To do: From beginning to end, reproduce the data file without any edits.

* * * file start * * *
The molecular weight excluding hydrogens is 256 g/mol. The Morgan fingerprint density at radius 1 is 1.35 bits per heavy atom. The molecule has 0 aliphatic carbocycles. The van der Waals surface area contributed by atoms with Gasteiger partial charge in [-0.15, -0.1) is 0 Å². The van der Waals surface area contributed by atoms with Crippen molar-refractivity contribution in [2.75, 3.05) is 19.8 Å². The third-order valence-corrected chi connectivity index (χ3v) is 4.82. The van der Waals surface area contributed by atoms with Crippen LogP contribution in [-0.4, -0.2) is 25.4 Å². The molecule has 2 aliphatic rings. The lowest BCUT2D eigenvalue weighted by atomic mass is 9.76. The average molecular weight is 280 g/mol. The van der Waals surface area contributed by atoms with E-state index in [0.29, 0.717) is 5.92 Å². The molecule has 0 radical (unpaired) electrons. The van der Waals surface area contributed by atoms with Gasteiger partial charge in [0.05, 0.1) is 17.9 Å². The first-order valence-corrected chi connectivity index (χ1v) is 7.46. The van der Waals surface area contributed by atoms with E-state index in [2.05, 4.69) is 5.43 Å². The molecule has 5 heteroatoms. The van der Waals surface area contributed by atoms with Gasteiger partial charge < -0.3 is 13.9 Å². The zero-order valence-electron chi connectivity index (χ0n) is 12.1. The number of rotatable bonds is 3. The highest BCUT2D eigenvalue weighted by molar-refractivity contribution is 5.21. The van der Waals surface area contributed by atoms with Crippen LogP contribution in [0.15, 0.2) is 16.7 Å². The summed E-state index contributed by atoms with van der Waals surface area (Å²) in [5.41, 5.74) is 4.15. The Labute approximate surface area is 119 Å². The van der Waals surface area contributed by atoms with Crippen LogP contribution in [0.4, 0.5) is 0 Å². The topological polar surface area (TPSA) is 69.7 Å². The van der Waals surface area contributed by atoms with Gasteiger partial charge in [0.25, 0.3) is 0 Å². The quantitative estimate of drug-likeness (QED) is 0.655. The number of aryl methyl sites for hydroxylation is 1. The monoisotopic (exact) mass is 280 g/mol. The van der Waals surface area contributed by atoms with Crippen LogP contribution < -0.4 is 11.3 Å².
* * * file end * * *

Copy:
The molecular weight excluding hydrogens is 256 g/mol. The Morgan fingerprint density at radius 1 is 1.35 bits per heavy atom. The molecule has 0 aliphatic carbocycles. The van der Waals surface area contributed by atoms with Gasteiger partial charge in [-0.15, -0.1) is 0 Å². The van der Waals surface area contributed by atoms with Crippen molar-refractivity contribution in [2.75, 3.05) is 19.8 Å². The third-order valence-corrected chi connectivity index (χ3v) is 4.82. The van der Waals surface area contributed by atoms with Crippen LogP contribution in [-0.4, -0.2) is 25.4 Å². The molecule has 2 aliphatic rings. The lowest BCUT2D eigenvalue weighted by atomic mass is 9.76. The average molecular weight is 280 g/mol. The van der Waals surface area contributed by atoms with E-state index in [0.29, 0.717) is 5.92 Å². The molecule has 0 radical (unpaired) electrons. The van der Waals surface area contributed by atoms with Gasteiger partial charge in [0.05, 0.1) is 17.9 Å². The first-order valence-corrected chi connectivity index (χ1v) is 7.46. The van der Waals surface area contributed by atoms with E-state index in [2.05, 4.69) is 5.43 Å². The molecule has 5 heteroatoms. The van der Waals surface area contributed by atoms with Gasteiger partial charge < -0.3 is 13.9 Å². The zero-order valence-electron chi connectivity index (χ0n) is 12.1. The number of rotatable bonds is 3. The highest BCUT2D eigenvalue weighted by molar-refractivity contribution is 5.21. The van der Waals surface area contributed by atoms with Crippen LogP contribution in [0.15, 0.2) is 16.7 Å². The summed E-state index contributed by atoms with van der Waals surface area (Å²) in [5.41, 5.74) is 4.15. The Labute approximate surface area is 119 Å². The van der Waals surface area contributed by atoms with Crippen LogP contribution in [0.4, 0.5) is 0 Å². The topological polar surface area (TPSA) is 69.7 Å². The van der Waals surface area contributed by atoms with Gasteiger partial charge in [0.25, 0.3) is 0 Å². The quantitative estimate of drug-likeness (QED) is 0.655. The number of aryl methyl sites for hydroxylation is 1. The monoisotopic (exact) mass is 280 g/mol. The van der Waals surface area contributed by atoms with Crippen LogP contribution < -0.4 is 11.3 Å².